WHAT HAVE I BEEN DOING
I have just completed a busy few weeks away from home having returned from fishing the Magrini Championships in Sardinia after Gambia. The event is one of the most important on the Italian match calendar and attracts some of Italy’s best matchmen. It’s a hard event to do well in, so hard that ex world Champion, Joe Arch from Cardiff is the only angler from the UK to win it since it started in 1989. The fishing from the beaches around the Arbatax region on the East Coast of Sardinia is mainly for small breams with the greater weaver and a few other bigger species the bonus catch, the much talked about Blue fish though never materialised! Competitors are based at the Club Saranceno Hotel Complex at Arbatax.
During the matches it pays to fish for the tiddlers because each fish carries a 50 point bonus. This rule was introduced this year and in my opinion the Hippocampus Club of Sardinia who organise the event, have shot themselves slightly in the foot with this new points system. As in the rest of the world, elite matchmen wanting to cancel the effect of a “lucky” big fish have arranged points systems to suit themselves. BUT they need bums on seats at matches to keep them running and taking out the luck element of fishing drives away the majority of anglers rather than attracting them. At the Magrini even the biggest fish prize was removed and this leaves the average angler with little chance of success. One Belgium competitor wore a great T shirt that summed up the event. I depicted a chap with a giant fish draped over his shoulders talking to another with a string of tiny tiddlers “You only caught one then” the latter said!
Chris Clark, who I roomed with had similar result to mine, I was handicapped by a first day 6th place in zone, I did rally on the second day and won my zone, but my 7points total was only enough for 16th place. More successful where J P Molloy and Sean Ivory from Ireland who both finished in the prizes, whilst Joe Arch from Wales who generally fishes well at this event was the top visitor and that’s out of Spanish, Corsicans, Belgiums, Scots, English, Irish, Tunisians and more. Scotsman, Andrew Higgins also made the prizes, whilst his wife Cathy was third in the specimen hunt event fished several days before the Magrini.
If you get the chance the event is worth fishing for the scenery, the hotel and the Craic alone – Sardinia is a beautiful country although beware the German bikers at the Club Sarenceno where a boiled egg for breakfast is harder to claim than a Magrini section win!
It’s the start of the summer matches now and I must admit to not fishing many of the calm clear water, daylight, events. I prefer to slope off to a lake somewhere when the sun comes out and the venues become infested with mackerel featherers, or fish the night events. Dawn and dusk are the hot times, although it does depend upon where you live and fish with the recent work by lots of the water companies on water quality around our coasts ruining the fishing. Lots of the old sewer outlets had a mullet population, whilst the sludgy drain and sewer water off the shores of some of the bigger towns and cities held a good head of fish in even bright sunshine. Nowadays the clearer, cleaner water means fewer fish in the shallows, although there are still plenty of the large river estuaries that offer brown water with the Bristol Channel a favourite in the South and the Mersey and Humber further north. Club matches in the evening are popular and lots of clubs extend their events into darkness fishing until 11pm. The key to success in this type of match is to concentrate some efforts on that last hour or so of darkness when the fish usually turn up.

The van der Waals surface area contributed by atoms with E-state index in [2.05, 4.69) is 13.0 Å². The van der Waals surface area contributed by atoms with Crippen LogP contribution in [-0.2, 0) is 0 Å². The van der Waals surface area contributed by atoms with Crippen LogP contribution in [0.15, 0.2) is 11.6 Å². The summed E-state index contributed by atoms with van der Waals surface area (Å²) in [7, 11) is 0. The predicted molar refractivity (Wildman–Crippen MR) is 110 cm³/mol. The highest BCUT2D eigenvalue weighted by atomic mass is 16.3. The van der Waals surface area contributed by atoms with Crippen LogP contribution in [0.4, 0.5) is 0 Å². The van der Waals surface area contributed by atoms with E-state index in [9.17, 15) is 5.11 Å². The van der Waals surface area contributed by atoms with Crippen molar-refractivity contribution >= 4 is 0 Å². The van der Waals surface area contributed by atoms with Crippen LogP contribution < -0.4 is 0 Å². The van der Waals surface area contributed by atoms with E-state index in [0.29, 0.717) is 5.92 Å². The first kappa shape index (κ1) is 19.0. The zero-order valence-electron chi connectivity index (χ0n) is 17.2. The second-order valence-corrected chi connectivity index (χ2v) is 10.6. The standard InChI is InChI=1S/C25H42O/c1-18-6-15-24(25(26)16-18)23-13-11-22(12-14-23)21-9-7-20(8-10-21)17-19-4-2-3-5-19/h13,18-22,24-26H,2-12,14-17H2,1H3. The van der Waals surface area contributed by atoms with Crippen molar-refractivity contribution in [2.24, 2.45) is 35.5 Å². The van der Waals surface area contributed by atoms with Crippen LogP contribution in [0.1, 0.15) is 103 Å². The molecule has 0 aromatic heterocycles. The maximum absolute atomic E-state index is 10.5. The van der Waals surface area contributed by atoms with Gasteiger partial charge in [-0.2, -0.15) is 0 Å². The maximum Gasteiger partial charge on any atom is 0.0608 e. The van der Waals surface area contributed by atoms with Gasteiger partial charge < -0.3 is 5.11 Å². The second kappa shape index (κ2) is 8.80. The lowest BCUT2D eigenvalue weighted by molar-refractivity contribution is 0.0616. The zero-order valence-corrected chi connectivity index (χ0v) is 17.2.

The Sea Angler Magazine Clubman series has just restarted – It involves individuals and teams of five and any club in the UK can enter. The event is organised by E Mail only and if you or your club want to participate simply contact me for a set of the rules etc on E Mail: email@example.com
TACKLE AND TIPS
I stumbled on a great tactic whilst fishing the Magrini Championships in Italy and that was to use a carp type bait runner fixed spool reel. I reckon the idea will work well in the UK too in summer, especially for float fishing and light sea fishing tackle for bream, garfish, pollack, mullet etc. All it involves is actually using the bait runner as a shock absorber when fishing with very light line (3 to 5lb bs) A pulling fish cannot break the light line because it is given line by the bait runner and you then have time to set your clutch as you lift and retrieve.
Back home its peeler crab time with some bigger fish inshore at present searching for peeling crabs. This bait can be deadly, but it carries a big disadvantage, especially for anglers who don’t collect their own peeler crabs and have to rely on the dealer. This is that most of the dealers receive their peeler crab supplies from anglers who simply sell off their surplus crabs. BUT they cream off all the best crabs that are just about to split shells and pop out and so dealers nearly always have only hard crabs that are in the early state of peeling. If you find a dealer that supplies crabs in the best state for use as bait or one that lets you chose which crabs, size and peeling state you want, hang on to him!
See the range of the latest tackle in the TF Gear 2012 catalogue available from your local fishing tackle shops or contact us at: TF Gear Sea Fishing Unit 5 & 6, Ffrwdgrech Industrial Estate, Brecon, Powys. LD3 8LA
Tel, 0871 911 7045
Web: www. tfgear.co.uk.